TORONTO — Some of the most active companies traded Tuesday on the Toronto Stock Exchange:
Toronto Stock Exchange (20,065.92, up 30.62 points.)
BlackBerry Ltd. (TSX:BB). Technology. Up nine cents, or 0.47 per cent, to $19.10 on 15.2 million shares.
Suncor Energy Inc. (TSX:SU). Energy. Down seven cents, or 0.23 per cent, to $30.62 on 12.8 million shares.
BCE Inc. (TSX:BCE). Telecommunications. Up nine cents, or 0.15 per cent, to $61.42 on 10.2 million shares.
Cenovus Energy Inc. (TSX:CVE). Energy. Up 48 cents, or 4.2 per cent, to $11.92 on 10 million shares.
Enbridge Inc. (TSX:ENB). Energy. Up 27 cents, or 0.57 per cent, to $48.01 on 8.1 million shares.
Air Canada (TSX:AC). Industrials. Up $1.70, or 6.31 per cent, to $28.65 on 7.9 million shares.
In business news:
Consumer debt — The debt profile of Canadians has changed throughout the pandemic, with mortgages accounting for a larger portion of people's debt while credit card debt has dropped, according to credit reporting agency Equifax. The company said Tuesday consumer debt stood at $2.08 trillion for the first quarter of 2021, up 0.62 per cent from the fourth quarter of 2020 and up 4.78 per cent from a year earlier. It said the rise was largely driven by mortgages, with the number of new mortgages up 41.2 per cent from a year ago when the country experienced the start of the pandemic. Rebecca Oakes, assistant vice-president of advanced analytics at Equifax, said the rate of new mortgages in the latest quarter dropped when compared with the final quarter of 2020. BMO economist Priscilla Thiagamoorthy said that cooling was also seen in Canadian home sales numbers, which slowed slightly in May. She said there could be further slumps when new mortgage stress tests start this month, since some consumers won't qualify for large mortgages as easily. But Oakes and Thiagamoorthy said the housing market will only cool off when there are both stricter mortgage regulations and rate hikes from the Bank of Canada.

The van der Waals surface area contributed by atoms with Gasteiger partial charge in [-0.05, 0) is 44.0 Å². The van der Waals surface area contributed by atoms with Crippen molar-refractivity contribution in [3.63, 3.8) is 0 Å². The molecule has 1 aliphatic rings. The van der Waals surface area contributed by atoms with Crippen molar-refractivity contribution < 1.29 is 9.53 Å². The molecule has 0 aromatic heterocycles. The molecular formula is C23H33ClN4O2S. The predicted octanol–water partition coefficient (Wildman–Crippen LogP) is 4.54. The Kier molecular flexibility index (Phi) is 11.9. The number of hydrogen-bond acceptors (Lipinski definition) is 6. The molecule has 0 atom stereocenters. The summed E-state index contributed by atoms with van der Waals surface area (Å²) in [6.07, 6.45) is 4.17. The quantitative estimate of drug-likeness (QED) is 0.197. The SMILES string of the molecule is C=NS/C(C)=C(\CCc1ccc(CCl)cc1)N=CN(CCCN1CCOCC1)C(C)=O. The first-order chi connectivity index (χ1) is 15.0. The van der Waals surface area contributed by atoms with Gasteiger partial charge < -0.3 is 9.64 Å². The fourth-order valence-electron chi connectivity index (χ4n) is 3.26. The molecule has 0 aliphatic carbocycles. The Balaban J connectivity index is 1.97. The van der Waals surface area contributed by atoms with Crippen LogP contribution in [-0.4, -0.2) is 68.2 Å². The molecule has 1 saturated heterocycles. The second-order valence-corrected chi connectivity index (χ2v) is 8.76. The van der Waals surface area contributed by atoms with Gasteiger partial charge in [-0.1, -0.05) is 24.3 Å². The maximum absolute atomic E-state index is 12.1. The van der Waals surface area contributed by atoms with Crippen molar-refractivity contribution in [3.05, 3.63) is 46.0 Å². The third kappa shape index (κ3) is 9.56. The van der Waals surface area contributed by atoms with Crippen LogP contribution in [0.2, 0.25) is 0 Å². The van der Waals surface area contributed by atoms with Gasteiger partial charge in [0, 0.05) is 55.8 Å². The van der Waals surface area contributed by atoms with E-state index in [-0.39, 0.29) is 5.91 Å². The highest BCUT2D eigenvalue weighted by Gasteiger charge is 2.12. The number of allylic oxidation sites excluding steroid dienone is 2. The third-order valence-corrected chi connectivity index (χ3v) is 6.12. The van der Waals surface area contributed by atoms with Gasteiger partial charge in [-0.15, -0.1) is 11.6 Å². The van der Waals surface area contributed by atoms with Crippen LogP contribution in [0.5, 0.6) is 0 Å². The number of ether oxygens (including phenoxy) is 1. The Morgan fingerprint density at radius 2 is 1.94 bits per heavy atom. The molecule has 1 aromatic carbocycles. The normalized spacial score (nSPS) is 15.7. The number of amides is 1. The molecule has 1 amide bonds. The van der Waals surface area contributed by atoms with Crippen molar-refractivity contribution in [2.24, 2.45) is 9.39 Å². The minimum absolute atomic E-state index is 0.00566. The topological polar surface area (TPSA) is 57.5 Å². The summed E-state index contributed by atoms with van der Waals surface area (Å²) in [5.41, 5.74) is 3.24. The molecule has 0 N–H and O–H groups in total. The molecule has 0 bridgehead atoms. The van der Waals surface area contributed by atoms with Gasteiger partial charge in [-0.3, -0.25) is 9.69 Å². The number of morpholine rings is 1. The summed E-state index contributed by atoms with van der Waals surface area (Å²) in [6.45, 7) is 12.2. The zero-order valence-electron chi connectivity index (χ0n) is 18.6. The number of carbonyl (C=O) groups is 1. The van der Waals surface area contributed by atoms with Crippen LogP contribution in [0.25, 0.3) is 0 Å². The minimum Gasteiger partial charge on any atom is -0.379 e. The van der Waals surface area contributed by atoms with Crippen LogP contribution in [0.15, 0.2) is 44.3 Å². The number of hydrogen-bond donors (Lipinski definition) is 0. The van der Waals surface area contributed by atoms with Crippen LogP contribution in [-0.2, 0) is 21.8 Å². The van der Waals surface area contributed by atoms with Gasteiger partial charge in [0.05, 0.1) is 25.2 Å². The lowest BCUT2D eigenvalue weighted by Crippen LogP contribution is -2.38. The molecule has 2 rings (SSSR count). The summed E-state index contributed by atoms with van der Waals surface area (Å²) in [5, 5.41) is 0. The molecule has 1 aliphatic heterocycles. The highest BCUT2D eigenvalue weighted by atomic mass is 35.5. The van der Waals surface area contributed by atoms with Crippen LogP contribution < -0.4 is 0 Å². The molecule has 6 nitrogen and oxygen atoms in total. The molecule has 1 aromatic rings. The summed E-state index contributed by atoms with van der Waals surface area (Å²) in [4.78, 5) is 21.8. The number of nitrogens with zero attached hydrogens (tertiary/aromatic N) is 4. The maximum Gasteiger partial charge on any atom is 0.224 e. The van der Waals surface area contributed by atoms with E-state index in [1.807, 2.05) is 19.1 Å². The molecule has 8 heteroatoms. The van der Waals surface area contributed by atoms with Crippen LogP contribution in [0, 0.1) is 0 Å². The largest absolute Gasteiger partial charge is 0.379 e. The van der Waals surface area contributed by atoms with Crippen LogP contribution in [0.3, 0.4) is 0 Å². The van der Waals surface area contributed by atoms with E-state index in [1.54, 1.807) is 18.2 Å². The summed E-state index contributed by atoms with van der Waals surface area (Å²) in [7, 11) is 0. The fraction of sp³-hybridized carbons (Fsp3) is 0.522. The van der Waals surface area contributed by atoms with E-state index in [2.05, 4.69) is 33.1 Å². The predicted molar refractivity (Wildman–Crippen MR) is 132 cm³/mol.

Cape Breton airline — When billionaires in private jets began touching down in rural Nova Scotia to play a round of golf on Cape Breton’s world-class links, David Morgan saw an opportunity. The golf enthusiasts — a mix of Fortune 500 business leaders and pro athletes — were flying into an aging airport in Port Hastings, N.S., that lacked aircraft services and amenities. So the pilot launched Celtic Air Services at the Allan J. MacEachen Regional Airport in 2017, adding helicopter tours of the rugged coastline two years later. Then the COVID-19 pandemic crumpled global tourism, emptying out golf resorts and airports. But rather than stand down, Morgan’s plan to launch an airline gained speed. As commercial air carriers slashed routes across Atlantic Canada, he put an offer in to buy a small Quebec-based airline "on a wing and a prayer." His offer was accepted, and AxAir Aviation launched two months ago offering air charter services across the Northeastern Seaboard. The startup’s fleet consists of a single Cessna 421 aircraft, a twin-engine airplane with a range of about 1,600 kilometres that seats five passengers.
This report by The Canadian Press was first published June 8, 2021.